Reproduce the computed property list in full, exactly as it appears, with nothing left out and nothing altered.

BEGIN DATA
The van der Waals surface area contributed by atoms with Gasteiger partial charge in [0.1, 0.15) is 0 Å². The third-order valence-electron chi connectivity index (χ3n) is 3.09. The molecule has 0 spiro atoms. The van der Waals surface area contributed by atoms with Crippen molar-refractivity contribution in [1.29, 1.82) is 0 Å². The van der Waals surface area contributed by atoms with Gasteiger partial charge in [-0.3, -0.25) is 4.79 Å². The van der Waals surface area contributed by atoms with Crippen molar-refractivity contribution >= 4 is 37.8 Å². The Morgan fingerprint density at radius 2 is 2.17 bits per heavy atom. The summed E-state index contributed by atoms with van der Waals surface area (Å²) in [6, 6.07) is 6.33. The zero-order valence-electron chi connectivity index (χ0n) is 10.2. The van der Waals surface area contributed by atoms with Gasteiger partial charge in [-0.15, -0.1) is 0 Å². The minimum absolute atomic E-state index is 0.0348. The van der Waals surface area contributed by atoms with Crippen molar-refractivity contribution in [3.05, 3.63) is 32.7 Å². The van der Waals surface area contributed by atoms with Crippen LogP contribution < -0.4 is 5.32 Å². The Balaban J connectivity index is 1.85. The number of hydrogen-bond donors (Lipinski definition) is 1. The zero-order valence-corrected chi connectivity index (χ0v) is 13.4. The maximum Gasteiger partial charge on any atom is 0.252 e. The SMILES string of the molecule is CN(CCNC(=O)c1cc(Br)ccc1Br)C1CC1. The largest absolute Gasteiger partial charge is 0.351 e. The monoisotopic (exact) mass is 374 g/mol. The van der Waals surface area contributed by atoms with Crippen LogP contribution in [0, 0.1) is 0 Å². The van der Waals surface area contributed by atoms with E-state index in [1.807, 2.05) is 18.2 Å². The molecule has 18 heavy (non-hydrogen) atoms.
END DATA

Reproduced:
The van der Waals surface area contributed by atoms with Gasteiger partial charge in [0.1, 0.15) is 0 Å². The third-order valence-electron chi connectivity index (χ3n) is 3.09. The molecule has 0 spiro atoms. The van der Waals surface area contributed by atoms with Crippen molar-refractivity contribution in [1.29, 1.82) is 0 Å². The van der Waals surface area contributed by atoms with Gasteiger partial charge in [-0.3, -0.25) is 4.79 Å². The van der Waals surface area contributed by atoms with Crippen molar-refractivity contribution >= 4 is 37.8 Å². The Morgan fingerprint density at radius 2 is 2.17 bits per heavy atom. The summed E-state index contributed by atoms with van der Waals surface area (Å²) in [6, 6.07) is 6.33. The zero-order valence-electron chi connectivity index (χ0n) is 10.2. The van der Waals surface area contributed by atoms with Gasteiger partial charge in [-0.15, -0.1) is 0 Å². The minimum absolute atomic E-state index is 0.0348. The van der Waals surface area contributed by atoms with Crippen molar-refractivity contribution in [3.05, 3.63) is 32.7 Å². The van der Waals surface area contributed by atoms with Crippen LogP contribution < -0.4 is 5.32 Å². The Balaban J connectivity index is 1.85. The number of hydrogen-bond donors (Lipinski definition) is 1. The zero-order valence-corrected chi connectivity index (χ0v) is 13.4. The maximum Gasteiger partial charge on any atom is 0.252 e. The SMILES string of the molecule is CN(CCNC(=O)c1cc(Br)ccc1Br)C1CC1. The largest absolute Gasteiger partial charge is 0.351 e. The monoisotopic (exact) mass is 374 g/mol. The van der Waals surface area contributed by atoms with Crippen LogP contribution in [0, 0.1) is 0 Å². The van der Waals surface area contributed by atoms with E-state index in [1.807, 2.05) is 18.2 Å². The molecule has 18 heavy (non-hydrogen) atoms.